7. No homes available for litter mates. (Please spay or neuter your pets! Please, please, pretty please? There are already so many homeless dogs and cats in the world for every single human being in the USA to have one or two. The best way to prevent puppies and kittens from dying in a kill shelter is to make sure your pets are spayed and neutered. Please do this! I beg of you!)
8. Not having enough time for a pet. (If you are not home much, it may not make sense to have a pet sitting around waiting for you all the time. Cats may be more independent than dogs, but they still like human company. Even smaller pets like guinea pigs need companionship! On a regular basis, your dog or cat shouldn't be home alone more than 8 hours, preferably less, partly because they can't really hold their pee much longer than that! Some people choose to leave their dog in doggy day care, or hire a dog walker. But your pet's first choice would be to have as much time as possible with you.)
9. Biting. (Pets can be trained not to bite. It is best to start this training as early as possible with a puppy or kitten. If you have a pet who bites, you should consult with a professional trainer who can work with you. If you are adopting a pet from a shelter or rescue, the people there will be able to tell you about the pet's temperament. Adults and teenagers may be willing to work with and train a pet who occasionally bites due to trauma in his past. But if you have children, or young relatives who visit often, you'll want to make sure you get a pet who isn't prone to biting. Also, remember that any animal can bite when they are frightened or in pain! This is their only defense! Even with the most gentle dog, teach your children to be respectful around animals. They should not corner a pet or force a pet to be picked up. Teach them that if a pet growls, that means the pet is saying, "Please stop that. Please leave me alone." Do not punish a pet for growling, because that is their warning signal!)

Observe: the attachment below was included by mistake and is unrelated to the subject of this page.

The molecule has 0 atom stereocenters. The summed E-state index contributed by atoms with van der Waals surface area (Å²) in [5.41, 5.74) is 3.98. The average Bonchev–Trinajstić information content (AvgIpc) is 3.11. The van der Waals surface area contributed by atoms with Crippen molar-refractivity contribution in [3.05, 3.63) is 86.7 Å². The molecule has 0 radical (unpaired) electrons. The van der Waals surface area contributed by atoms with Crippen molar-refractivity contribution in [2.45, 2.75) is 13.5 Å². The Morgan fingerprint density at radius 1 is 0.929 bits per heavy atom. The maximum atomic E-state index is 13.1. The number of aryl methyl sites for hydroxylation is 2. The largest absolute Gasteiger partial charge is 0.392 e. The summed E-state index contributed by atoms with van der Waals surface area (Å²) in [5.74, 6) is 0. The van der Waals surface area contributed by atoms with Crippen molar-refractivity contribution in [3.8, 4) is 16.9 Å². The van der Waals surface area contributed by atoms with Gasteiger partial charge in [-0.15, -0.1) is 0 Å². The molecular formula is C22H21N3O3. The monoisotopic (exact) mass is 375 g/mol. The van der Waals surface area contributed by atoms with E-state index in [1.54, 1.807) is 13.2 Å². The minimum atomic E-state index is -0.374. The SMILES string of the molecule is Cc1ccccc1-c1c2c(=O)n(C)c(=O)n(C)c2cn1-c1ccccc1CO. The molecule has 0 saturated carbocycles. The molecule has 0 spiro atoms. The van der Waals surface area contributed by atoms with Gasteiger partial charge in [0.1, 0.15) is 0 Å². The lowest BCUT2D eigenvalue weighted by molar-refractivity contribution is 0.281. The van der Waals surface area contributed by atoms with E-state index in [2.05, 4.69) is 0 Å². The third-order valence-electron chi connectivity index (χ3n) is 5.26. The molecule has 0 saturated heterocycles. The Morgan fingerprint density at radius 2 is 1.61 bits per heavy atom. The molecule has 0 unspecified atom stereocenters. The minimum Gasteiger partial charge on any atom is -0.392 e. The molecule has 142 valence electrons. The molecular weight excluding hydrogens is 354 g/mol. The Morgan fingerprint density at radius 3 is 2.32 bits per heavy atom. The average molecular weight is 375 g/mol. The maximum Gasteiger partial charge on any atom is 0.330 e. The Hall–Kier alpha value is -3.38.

10. House soiling. (For dogs, this can be eliminated with a lot of training. Dogs who were from puppy mills or hoarding situations may have never been taught to go to the bathroom outside. In these scenarios, they are often left to pee and poop in their cages, which is very unnatural to an animal. Housetraining a dog will require a lot of patience. Are you up for it? For dogs that are particularly hard to housetrain, you can use belly bands, which are like cloth diapers that wrap around a dog's waist. This will stop them from peeing in the house, but it won't really stop them from pooping. For a cat, it may be a matter of finding the right litter box and litter. An already-trained pet who suddenly starts peeing in the house may have a physical illness. If you get a pet, are you willing to work through issues such as these?)
11. Incompatability with other pets. (Most rescue organizations will insist on doing an introduction between a household pet and a potential new pet, to make sure they are compatible. This is important. Remember, to the pets who were there first, the house is their territory, and they may not want to share it. Research the best way to introduce a new animal to the house. One safe way to do it can be to keep both animals in separate areas of the house, where they can get used to the smells and sounds of each other without actually encountering each other. Then you can begin slowly putting them together, in closely supervised situations. Even if you know your dog or cat is usually fine with new animals, it is still a good idea to do an introduction to make sure. Some rescue organizations will let you bring your dog to the rescue, to interact with multiple pets and see which one he seems to choose!)